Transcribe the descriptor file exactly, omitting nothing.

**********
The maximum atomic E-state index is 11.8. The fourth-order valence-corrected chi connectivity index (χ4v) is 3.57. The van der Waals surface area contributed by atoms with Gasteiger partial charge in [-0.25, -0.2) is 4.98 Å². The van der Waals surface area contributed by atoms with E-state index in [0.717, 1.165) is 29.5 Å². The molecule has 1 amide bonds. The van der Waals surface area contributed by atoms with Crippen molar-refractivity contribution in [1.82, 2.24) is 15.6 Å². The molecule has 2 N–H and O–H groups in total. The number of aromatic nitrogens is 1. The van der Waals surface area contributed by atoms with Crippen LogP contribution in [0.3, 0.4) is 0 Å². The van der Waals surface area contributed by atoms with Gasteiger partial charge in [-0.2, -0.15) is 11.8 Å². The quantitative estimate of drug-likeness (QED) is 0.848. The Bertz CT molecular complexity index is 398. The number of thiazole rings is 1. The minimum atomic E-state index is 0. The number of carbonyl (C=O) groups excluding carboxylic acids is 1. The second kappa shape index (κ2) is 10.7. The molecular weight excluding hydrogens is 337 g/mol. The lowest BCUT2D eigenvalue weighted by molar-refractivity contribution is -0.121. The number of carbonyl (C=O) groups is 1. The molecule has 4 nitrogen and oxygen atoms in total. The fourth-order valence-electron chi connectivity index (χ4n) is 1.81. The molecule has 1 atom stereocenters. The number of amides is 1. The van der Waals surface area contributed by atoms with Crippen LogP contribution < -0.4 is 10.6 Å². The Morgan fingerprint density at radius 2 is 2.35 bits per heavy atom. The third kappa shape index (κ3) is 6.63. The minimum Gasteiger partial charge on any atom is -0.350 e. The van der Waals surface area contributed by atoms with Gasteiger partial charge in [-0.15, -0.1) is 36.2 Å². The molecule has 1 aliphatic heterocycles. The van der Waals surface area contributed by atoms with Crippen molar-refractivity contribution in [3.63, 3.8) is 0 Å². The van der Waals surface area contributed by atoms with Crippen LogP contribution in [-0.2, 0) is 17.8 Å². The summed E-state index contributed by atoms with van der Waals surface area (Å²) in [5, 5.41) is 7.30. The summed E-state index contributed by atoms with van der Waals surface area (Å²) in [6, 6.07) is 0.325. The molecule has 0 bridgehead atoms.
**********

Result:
The maximum atomic E-state index is 11.8. The fourth-order valence-corrected chi connectivity index (χ4v) is 3.57. The van der Waals surface area contributed by atoms with Gasteiger partial charge in [-0.25, -0.2) is 4.98 Å². The van der Waals surface area contributed by atoms with E-state index in [0.717, 1.165) is 29.5 Å². The molecule has 1 amide bonds. The van der Waals surface area contributed by atoms with Crippen molar-refractivity contribution in [1.82, 2.24) is 15.6 Å². The molecule has 2 N–H and O–H groups in total. The number of aromatic nitrogens is 1. The van der Waals surface area contributed by atoms with Crippen LogP contribution in [0.3, 0.4) is 0 Å². The van der Waals surface area contributed by atoms with Gasteiger partial charge in [-0.2, -0.15) is 11.8 Å². The quantitative estimate of drug-likeness (QED) is 0.848. The Bertz CT molecular complexity index is 398. The number of thiazole rings is 1. The minimum atomic E-state index is 0. The number of carbonyl (C=O) groups excluding carboxylic acids is 1. The second kappa shape index (κ2) is 10.7. The molecular weight excluding hydrogens is 337 g/mol. The lowest BCUT2D eigenvalue weighted by molar-refractivity contribution is -0.121. The number of carbonyl (C=O) groups is 1. The molecule has 4 nitrogen and oxygen atoms in total. The fourth-order valence-electron chi connectivity index (χ4n) is 1.81. The molecule has 1 atom stereocenters. The number of amides is 1. The van der Waals surface area contributed by atoms with Crippen LogP contribution < -0.4 is 10.6 Å². The Morgan fingerprint density at radius 2 is 2.35 bits per heavy atom. The third kappa shape index (κ3) is 6.63. The minimum Gasteiger partial charge on any atom is -0.350 e. The van der Waals surface area contributed by atoms with Gasteiger partial charge in [-0.15, -0.1) is 36.2 Å². The molecule has 1 aliphatic heterocycles. The van der Waals surface area contributed by atoms with Crippen molar-refractivity contribution in [3.63, 3.8) is 0 Å². The van der Waals surface area contributed by atoms with Crippen LogP contribution in [-0.2, 0) is 17.8 Å². The summed E-state index contributed by atoms with van der Waals surface area (Å²) in [5, 5.41) is 7.30. The summed E-state index contributed by atoms with van der Waals surface area (Å²) in [6, 6.07) is 0.325. The molecule has 0 bridgehead atoms.